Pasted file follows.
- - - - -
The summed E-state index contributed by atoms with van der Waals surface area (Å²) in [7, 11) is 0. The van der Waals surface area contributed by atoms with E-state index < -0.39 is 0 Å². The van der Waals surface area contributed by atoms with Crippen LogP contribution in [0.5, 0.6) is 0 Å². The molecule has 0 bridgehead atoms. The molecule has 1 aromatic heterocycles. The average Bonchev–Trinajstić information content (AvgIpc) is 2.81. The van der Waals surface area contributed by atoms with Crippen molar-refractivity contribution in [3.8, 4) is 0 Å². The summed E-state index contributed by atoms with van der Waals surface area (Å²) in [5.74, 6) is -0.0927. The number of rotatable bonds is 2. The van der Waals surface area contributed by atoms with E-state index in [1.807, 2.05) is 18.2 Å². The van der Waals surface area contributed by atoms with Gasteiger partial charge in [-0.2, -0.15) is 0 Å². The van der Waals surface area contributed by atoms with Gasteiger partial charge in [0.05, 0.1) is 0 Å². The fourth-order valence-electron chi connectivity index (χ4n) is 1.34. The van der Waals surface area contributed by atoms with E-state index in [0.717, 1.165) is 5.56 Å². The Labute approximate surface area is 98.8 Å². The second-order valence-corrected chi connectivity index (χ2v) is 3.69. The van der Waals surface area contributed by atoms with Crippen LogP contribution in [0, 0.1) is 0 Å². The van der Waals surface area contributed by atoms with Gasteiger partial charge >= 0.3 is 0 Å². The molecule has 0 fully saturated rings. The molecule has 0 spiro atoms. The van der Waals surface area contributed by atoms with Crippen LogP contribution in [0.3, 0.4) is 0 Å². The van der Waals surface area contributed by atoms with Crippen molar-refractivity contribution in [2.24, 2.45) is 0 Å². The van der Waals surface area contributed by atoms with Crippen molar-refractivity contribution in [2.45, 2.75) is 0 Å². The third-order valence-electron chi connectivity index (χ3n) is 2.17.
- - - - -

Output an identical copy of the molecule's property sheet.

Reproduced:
The summed E-state index contributed by atoms with van der Waals surface area (Å²) in [7, 11) is 0. The van der Waals surface area contributed by atoms with E-state index < -0.39 is 0 Å². The van der Waals surface area contributed by atoms with Crippen LogP contribution in [0.5, 0.6) is 0 Å². The molecule has 0 bridgehead atoms. The molecule has 1 aromatic heterocycles. The average Bonchev–Trinajstić information content (AvgIpc) is 2.81. The van der Waals surface area contributed by atoms with Crippen molar-refractivity contribution in [3.8, 4) is 0 Å². The summed E-state index contributed by atoms with van der Waals surface area (Å²) in [5.74, 6) is -0.0927. The number of rotatable bonds is 2. The van der Waals surface area contributed by atoms with E-state index in [1.807, 2.05) is 18.2 Å². The van der Waals surface area contributed by atoms with Gasteiger partial charge in [-0.2, -0.15) is 0 Å². The van der Waals surface area contributed by atoms with Gasteiger partial charge in [0.05, 0.1) is 0 Å². The fourth-order valence-electron chi connectivity index (χ4n) is 1.34. The van der Waals surface area contributed by atoms with E-state index in [0.717, 1.165) is 5.56 Å². The Labute approximate surface area is 98.8 Å². The second-order valence-corrected chi connectivity index (χ2v) is 3.69. The van der Waals surface area contributed by atoms with Crippen LogP contribution in [0, 0.1) is 0 Å². The van der Waals surface area contributed by atoms with Gasteiger partial charge >= 0.3 is 0 Å². The molecule has 0 fully saturated rings. The molecule has 0 spiro atoms. The van der Waals surface area contributed by atoms with Crippen LogP contribution in [0.3, 0.4) is 0 Å². The van der Waals surface area contributed by atoms with Crippen molar-refractivity contribution in [2.24, 2.45) is 0 Å². The van der Waals surface area contributed by atoms with Crippen molar-refractivity contribution in [2.45, 2.75) is 0 Å². The third-order valence-electron chi connectivity index (χ3n) is 2.17.